In developed countries, one of the biggest concern seems to be the protection of personal data, which is even more sensitive when this is medical data. Kaplan very rightly notes that “data can be sold and replicated anywhere and, once sold, may be used for good or ill”. Furthermore, as Lunshof et al have showed, with the current IT technology we have, privacy and confidentiality can no longer be guaranteed. On the contrary, when we are dealing with the analysis of genetic samples, the re-identification of data samples back to their donor is more than possible, as Malin et al showed some years ago. But even if indeed there is a way to security and totally anonymise the samples in a genetic database, this can limit the usefulness of the data, as showed by Budimir et al.

One more point of concern on the impact of Big data in healthcare is that not all data are reliable. In fact, “people change their behavior and withhold information in order to protect their health information privacy” and  “according to a 1999 survey, nearly one in six patients withheld information, provided inaccurate information, doctor-hopped, paid out of pocket instead of using insurance, or even avoided care” as Kaplan notes. This has lead experts to fear a GIGO effect (e.g., garbage in–garbage out), and to a questioning of the reliability of this methodology to vulnerable groups and poorer regions, as also analysed previously by Shahin. However other scholars such as Alemayehu argue that “although much of real world data is sparse and a lot of the data is ‘‘dirty’’, with proper analytical, computational and data management tools, it is still useful and can support health policy decision-making”.

Adding to this conundrum of confidentiality vs usefulness, the lack of transparency in the acquisition and ownership of the data also adds more question marks in the field. It is common practice that Big data vendor companies do not disclose their contracts on the acquisition these data. As Kaplan notes, the legal framework in the United States and abroad ”does not address health data ownership clearly; it is not clear who the owner should be … Furthermore, it is also not clear where those who sell data analytics services obtain the data, or how they might use them.” Furthermore, as Kaplan continues, “vendors often consider their contracts intellectual property and do not reveal these and other contract provisions”.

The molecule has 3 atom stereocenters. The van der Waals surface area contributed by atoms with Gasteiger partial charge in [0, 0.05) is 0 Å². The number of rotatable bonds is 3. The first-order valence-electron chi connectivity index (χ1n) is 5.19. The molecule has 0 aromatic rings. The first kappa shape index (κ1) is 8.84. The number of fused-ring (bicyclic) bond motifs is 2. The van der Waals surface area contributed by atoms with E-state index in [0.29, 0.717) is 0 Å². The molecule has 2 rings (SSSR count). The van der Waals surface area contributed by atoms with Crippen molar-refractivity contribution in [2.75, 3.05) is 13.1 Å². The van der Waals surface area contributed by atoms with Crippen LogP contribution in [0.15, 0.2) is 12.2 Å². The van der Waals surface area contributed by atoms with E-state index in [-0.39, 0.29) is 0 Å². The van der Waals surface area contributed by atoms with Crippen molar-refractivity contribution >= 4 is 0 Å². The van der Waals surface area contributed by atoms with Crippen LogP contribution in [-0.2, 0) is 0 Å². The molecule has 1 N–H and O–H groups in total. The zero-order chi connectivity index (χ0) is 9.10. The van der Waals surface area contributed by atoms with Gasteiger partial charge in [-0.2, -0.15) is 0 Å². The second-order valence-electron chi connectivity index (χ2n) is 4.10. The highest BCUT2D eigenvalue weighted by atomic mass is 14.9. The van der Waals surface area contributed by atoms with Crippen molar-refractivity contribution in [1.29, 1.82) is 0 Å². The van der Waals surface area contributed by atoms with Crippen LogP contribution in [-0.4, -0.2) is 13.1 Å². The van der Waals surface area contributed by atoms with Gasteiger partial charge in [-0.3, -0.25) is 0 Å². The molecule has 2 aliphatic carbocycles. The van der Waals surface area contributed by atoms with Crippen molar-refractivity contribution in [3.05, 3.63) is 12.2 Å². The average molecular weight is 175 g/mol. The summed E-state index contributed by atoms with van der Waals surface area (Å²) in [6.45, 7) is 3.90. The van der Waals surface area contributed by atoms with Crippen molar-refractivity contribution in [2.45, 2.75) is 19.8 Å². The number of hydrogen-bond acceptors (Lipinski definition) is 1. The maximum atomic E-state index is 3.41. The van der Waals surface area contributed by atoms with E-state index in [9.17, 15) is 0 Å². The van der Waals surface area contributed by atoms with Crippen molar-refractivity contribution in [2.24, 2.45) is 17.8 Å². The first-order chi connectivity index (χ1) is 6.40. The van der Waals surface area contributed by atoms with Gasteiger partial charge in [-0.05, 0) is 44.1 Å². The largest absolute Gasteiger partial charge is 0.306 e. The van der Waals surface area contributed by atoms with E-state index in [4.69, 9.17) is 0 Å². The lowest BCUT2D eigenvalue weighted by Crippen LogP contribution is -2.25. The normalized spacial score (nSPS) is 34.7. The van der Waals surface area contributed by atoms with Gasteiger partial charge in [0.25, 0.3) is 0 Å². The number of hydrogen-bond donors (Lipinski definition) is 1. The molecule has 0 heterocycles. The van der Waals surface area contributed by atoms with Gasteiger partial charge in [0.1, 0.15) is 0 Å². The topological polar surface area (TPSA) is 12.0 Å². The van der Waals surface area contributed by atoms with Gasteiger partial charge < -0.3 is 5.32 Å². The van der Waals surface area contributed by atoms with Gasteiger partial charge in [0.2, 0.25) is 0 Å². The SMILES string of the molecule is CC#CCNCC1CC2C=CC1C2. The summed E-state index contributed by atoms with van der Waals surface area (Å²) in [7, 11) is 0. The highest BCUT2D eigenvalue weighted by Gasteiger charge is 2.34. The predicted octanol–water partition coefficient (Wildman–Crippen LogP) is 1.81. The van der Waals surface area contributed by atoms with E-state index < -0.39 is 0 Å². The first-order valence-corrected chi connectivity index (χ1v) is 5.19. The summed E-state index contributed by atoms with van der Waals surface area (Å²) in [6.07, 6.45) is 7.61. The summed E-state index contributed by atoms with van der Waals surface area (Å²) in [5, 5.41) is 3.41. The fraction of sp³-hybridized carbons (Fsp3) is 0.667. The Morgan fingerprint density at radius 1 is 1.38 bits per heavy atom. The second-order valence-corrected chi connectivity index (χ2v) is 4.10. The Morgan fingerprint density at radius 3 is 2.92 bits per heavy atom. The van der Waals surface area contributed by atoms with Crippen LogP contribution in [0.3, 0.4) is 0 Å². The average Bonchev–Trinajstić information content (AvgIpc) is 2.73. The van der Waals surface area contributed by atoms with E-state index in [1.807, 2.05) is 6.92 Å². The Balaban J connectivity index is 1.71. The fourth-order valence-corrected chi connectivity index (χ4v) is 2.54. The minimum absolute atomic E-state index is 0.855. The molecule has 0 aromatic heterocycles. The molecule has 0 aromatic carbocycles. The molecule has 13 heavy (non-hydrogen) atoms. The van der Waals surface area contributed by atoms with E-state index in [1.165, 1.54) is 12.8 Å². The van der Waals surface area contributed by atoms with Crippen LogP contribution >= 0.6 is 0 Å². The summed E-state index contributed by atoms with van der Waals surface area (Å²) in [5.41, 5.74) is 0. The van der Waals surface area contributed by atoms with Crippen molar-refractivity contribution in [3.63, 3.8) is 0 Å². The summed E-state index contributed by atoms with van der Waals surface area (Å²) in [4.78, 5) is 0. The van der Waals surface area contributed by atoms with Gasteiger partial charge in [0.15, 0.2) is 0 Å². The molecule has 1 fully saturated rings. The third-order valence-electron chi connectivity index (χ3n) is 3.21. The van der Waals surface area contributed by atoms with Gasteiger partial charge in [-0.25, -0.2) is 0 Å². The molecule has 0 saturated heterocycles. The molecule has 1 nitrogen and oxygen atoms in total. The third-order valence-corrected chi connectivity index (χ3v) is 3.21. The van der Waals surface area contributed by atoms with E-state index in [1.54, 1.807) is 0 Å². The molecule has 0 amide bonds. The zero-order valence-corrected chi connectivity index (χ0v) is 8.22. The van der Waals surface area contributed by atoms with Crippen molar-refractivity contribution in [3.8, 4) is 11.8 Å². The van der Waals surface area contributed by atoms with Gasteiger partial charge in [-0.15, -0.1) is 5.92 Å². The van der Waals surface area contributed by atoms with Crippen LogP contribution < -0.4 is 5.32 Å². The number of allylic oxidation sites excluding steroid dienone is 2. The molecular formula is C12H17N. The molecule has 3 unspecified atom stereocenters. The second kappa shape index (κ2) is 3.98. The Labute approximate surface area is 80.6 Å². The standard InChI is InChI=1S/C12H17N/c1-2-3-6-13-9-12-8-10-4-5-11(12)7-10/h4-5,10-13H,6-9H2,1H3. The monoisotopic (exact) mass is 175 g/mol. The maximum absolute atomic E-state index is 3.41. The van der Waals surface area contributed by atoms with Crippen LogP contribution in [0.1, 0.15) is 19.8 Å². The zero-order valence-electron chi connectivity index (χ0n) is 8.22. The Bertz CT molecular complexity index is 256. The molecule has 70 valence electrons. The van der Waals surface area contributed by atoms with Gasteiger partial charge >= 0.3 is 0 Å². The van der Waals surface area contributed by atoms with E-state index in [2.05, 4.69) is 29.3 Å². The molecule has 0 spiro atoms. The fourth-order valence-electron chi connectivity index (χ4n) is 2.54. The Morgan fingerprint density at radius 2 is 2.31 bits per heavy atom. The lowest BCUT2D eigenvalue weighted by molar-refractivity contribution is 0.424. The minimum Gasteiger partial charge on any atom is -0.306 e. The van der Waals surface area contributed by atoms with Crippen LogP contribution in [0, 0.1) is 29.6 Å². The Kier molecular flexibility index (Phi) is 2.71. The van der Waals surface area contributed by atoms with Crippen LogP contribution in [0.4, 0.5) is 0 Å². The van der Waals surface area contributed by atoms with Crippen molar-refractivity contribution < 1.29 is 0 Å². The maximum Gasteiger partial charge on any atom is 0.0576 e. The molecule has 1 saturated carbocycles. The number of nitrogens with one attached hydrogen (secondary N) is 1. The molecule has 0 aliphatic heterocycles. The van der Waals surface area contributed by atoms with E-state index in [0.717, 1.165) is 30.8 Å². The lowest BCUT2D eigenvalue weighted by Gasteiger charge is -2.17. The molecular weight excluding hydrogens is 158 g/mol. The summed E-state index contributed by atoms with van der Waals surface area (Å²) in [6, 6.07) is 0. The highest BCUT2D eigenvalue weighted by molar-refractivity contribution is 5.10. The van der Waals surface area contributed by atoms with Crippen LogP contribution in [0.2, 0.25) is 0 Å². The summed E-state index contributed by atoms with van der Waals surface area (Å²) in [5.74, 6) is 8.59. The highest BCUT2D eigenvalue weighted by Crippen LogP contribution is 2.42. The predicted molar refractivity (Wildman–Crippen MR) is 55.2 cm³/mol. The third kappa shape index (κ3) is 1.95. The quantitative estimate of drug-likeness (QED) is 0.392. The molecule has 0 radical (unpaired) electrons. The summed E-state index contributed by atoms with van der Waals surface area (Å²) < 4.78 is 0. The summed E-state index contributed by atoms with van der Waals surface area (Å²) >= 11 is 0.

But who benefits from this?

One could very logically assume that the companies involved in Big data do gain some sort of profit from this business. But what about the rest? As Kaplan notes, “the cost [of data gathering] is passed on to patients and payers, whether private of confidential. These individuals gain little benefit from the aggregation and sale of data about them, and they may even be harmed by it”. Indeed, Kaplan continues, “patients can be harmed when data about them are violated: to deny employment, credit, insurance”.

This unbalance of the distribution of benefits is more evident when we look in developing countries. As Rudan et al note, nearly all biobanks (at least back in 2011) “have been developed to address the health problems relevant to the minority of people living in wealthy countries”.  This has caused reluctance in developing countries to share their national data or permit foreign researchers to access them, in fear of exploitation. An example to illustrate this better is the one cited by Staunton and Moodley, where in “2007, Indonesia refused to share its H5N1 samples without a legally binding agreement which addressed among others, benefit arrangements and intellectual property rights”.

Apart from the benefits’ unbalance, one more real concern regarding data collection in healthcare is about the possible stigmatization of the patients in case the confidentiality of data is breached. This has been reflected even in court cases, where, as cited by Staunton and Moodley, in April 2010 the Arizona State University paid 700,000$ to the Havasupai Indian tribe as a settlement against claims of an improper use of blood samples which stigmatised the tribe. This fear of stigmatisation is also reported on African studies, where research participants fear about discrimination and possible stigmatisation of themselves and their family (see again the Staunton and Moodley paper). This aspect is more difficult to tackle since cultural differences make the analysis more difficult. As Kaplan notes, what is considered as very private, embarrassing, stigmatising, or posing grounds for discrimination varies among individuals and groups, and also differs between cultural backgrounds, places or time periods”.

But is it all that black and white, Dr Jekyll vs Mr Hyde situation when we speak about Big data for healthcare? In a forthcoming post, I’ll try to maybe find a third way of looking at this.